Behind this problem is the desire to offer as correct a price as possible for the customer’s product, which, for example, will be produced in the future, and the solution is to create a predictive model based on machine learning. Together with the university researchers, it was determined that the problem can be solved using data science methods and solutions. As a result of the validation, a semester-based plan of the project was created, which makes it easier to monitor progress and make the necessary conclusions/changes.

The collaboration started in February 2021 and the activities for the first four months were as follows:

  • In February, Richard Nõmm, the master’s student in the programme, was introduced to the work of the company as a whole. In the course of this, the student also identified other processes that, in his opinion, could find support in the implementation of machine learning. In order to keep the focus, these topics have been set aside at the moment and will be revisited if necessary and possible.
  • In March, Richard was primarily involved in mapping data collection, i.e. identifying how data is collected and recorded today.
  • In April, the focus was on the concept of net cost – how the net cost of a product forms and how to calculate it. Barrus and Columbus introduced Richard to different approaches, out of which the most suitable will be chosen in the coming months.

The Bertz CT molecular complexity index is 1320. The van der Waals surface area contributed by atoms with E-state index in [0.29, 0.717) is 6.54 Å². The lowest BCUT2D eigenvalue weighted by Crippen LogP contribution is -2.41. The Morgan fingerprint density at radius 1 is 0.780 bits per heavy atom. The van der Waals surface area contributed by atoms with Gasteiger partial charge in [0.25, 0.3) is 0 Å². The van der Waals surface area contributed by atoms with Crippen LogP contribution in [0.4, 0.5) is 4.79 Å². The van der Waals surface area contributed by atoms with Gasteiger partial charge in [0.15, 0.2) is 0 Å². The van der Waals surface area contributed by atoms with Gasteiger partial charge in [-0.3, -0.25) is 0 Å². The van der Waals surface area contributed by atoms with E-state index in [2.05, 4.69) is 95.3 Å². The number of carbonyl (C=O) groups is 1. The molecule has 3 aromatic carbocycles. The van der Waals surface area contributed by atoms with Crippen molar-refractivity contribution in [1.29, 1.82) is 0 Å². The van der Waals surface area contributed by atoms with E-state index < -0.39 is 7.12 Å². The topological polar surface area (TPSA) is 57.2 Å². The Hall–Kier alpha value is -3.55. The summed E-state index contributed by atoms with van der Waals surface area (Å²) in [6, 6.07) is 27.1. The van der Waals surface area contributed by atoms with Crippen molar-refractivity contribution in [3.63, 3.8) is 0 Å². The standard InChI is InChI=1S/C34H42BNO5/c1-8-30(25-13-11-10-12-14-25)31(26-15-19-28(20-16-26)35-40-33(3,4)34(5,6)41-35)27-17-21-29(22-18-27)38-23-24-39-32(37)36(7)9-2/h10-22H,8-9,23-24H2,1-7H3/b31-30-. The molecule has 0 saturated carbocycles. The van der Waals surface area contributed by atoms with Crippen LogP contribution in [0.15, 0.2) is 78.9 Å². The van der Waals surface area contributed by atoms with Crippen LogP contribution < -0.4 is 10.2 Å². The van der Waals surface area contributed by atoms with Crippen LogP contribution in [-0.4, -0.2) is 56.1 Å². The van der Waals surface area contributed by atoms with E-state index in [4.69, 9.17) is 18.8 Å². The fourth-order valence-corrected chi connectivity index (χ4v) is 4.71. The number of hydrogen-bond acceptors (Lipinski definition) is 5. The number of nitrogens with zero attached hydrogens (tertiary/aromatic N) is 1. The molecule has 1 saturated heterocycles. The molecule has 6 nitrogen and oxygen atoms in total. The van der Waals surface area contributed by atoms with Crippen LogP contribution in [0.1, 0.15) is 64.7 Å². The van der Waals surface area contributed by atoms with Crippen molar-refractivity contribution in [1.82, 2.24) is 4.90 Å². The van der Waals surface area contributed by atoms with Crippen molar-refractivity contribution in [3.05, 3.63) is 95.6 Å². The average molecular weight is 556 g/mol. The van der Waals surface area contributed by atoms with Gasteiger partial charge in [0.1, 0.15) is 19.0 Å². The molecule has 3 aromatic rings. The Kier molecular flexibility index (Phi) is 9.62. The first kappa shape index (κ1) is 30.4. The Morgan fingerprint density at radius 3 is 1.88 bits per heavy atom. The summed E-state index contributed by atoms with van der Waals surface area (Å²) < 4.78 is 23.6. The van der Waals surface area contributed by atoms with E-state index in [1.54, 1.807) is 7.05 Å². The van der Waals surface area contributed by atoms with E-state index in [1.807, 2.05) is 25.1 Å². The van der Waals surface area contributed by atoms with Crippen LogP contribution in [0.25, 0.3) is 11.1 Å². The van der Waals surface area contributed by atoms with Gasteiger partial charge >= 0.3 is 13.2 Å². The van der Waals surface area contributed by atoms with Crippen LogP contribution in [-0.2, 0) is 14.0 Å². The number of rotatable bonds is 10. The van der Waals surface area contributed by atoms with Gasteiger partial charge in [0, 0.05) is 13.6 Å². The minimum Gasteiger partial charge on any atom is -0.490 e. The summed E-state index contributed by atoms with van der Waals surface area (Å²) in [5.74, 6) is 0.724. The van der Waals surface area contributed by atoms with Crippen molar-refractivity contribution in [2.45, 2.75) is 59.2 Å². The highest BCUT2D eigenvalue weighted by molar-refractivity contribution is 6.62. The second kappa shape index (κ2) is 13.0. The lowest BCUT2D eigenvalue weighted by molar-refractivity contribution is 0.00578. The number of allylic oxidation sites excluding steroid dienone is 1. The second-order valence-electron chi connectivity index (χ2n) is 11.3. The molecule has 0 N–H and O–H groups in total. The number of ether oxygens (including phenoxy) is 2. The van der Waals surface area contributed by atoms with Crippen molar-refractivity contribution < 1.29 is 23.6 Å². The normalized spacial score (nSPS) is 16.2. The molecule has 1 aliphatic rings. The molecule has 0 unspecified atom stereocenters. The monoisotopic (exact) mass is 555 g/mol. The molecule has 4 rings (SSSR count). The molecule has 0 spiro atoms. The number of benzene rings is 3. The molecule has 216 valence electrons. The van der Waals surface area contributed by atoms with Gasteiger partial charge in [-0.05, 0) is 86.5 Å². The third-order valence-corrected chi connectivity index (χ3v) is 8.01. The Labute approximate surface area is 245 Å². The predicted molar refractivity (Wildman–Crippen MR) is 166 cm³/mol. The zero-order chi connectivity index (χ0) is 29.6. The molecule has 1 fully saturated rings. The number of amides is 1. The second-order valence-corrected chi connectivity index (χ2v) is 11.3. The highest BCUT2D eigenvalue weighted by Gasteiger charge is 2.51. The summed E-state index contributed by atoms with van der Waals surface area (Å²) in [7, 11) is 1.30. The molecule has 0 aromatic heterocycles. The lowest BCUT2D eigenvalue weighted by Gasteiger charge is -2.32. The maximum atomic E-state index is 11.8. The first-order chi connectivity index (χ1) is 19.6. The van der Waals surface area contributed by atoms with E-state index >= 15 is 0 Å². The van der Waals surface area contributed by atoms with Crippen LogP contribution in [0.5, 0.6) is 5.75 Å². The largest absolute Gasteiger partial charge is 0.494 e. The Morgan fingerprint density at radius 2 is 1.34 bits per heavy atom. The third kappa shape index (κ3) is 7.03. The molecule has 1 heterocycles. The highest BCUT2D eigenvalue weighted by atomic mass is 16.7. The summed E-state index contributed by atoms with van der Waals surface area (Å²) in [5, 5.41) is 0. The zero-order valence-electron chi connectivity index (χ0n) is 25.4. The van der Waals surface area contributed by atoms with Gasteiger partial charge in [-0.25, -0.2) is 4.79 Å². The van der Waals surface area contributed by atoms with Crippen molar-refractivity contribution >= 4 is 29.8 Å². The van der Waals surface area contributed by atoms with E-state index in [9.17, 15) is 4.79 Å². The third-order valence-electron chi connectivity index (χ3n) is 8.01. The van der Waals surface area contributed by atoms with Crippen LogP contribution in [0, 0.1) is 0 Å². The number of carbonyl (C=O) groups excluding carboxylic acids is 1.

• In May, Richard spent a day in production to get acquainted with the production process in practice.

As of today, the first goals have been achieved and the project is progressing according to plan. The following aspects to consider are worth mentioning when planning such collaboration:

  1. In order to ensure that the project stays on schedule, the manufacturing company should have several people involved in the project. This helps the project to be less dependent on the availability of only one key person.
  2. The student must be proactive and independent. Thanks to Richard’s courage to communicate openly, great willingness to act and quick wit, the project has gone smoothly.

The next steps are:

  • Validation of the concept of the net cost – this concept is the basis of the machine learning model (part of designing the solution phase);
  • Finding a supervisor for Richard from the university – a person who would support with technical skills and knowledge in designing and creating a machine learning model (part of the prototyping phase);
  • Building and testing a machine learning model (part of the prototyping and testing phase).

Finally, an overview of why Barrus decided to invest in solving the problem of calculating the selling price. The company’s production process can be presented in a simplified way as follows:

As it can be seen in figure, making a final product from a single log is a long process in which various by-products (sawdust, secondary cross-section, center board, knotted wood, etc.) are formed. All these by-products are valuable in the wood industry:

  • Sawdust is sold or used for heat production;
  • Secondary cross-section, center board and knotted wood can be used as the main cross-section in other products.

Taking all of these aspects into account makes it difficult to calculate the price of the final product, which, in our opinion, is not difficult for a well-designed machine learning model.

You can read the first part here.